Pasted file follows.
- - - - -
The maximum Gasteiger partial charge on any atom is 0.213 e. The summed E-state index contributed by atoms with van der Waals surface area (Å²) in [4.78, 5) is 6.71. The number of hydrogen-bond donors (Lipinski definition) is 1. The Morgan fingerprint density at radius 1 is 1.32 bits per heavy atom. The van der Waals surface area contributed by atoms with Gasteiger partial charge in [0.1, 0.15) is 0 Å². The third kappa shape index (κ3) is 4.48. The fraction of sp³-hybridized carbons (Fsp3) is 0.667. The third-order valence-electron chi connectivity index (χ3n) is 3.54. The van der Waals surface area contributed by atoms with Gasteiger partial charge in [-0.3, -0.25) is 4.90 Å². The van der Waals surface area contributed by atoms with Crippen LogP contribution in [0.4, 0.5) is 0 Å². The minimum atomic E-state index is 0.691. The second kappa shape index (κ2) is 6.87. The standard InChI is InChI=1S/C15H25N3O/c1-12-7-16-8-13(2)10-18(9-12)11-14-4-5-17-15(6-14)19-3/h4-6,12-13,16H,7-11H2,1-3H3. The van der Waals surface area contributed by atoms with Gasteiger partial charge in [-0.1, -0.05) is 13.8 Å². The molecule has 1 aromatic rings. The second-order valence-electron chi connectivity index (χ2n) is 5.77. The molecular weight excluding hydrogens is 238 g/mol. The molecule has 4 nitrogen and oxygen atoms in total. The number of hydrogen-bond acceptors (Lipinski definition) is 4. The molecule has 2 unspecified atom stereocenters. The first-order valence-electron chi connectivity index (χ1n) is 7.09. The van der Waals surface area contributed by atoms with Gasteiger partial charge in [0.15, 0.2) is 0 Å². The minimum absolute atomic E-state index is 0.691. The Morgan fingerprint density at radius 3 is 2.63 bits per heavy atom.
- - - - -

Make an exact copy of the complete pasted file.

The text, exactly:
The maximum Gasteiger partial charge on any atom is 0.213 e. The summed E-state index contributed by atoms with van der Waals surface area (Å²) in [4.78, 5) is 6.71. The number of hydrogen-bond donors (Lipinski definition) is 1. The Morgan fingerprint density at radius 1 is 1.32 bits per heavy atom. The van der Waals surface area contributed by atoms with Gasteiger partial charge in [0.1, 0.15) is 0 Å². The third kappa shape index (κ3) is 4.48. The fraction of sp³-hybridized carbons (Fsp3) is 0.667. The third-order valence-electron chi connectivity index (χ3n) is 3.54. The van der Waals surface area contributed by atoms with Gasteiger partial charge in [-0.3, -0.25) is 4.90 Å². The van der Waals surface area contributed by atoms with Crippen LogP contribution in [0.4, 0.5) is 0 Å². The minimum atomic E-state index is 0.691. The second kappa shape index (κ2) is 6.87. The standard InChI is InChI=1S/C15H25N3O/c1-12-7-16-8-13(2)10-18(9-12)11-14-4-5-17-15(6-14)19-3/h4-6,12-13,16H,7-11H2,1-3H3. The van der Waals surface area contributed by atoms with Gasteiger partial charge in [-0.1, -0.05) is 13.8 Å². The molecule has 1 aromatic rings. The second-order valence-electron chi connectivity index (χ2n) is 5.77. The molecular weight excluding hydrogens is 238 g/mol. The molecule has 4 nitrogen and oxygen atoms in total. The number of hydrogen-bond acceptors (Lipinski definition) is 4. The molecule has 2 unspecified atom stereocenters. The first-order valence-electron chi connectivity index (χ1n) is 7.09. The van der Waals surface area contributed by atoms with Gasteiger partial charge in [0.15, 0.2) is 0 Å². The minimum absolute atomic E-state index is 0.691. The Morgan fingerprint density at radius 3 is 2.63 bits per heavy atom.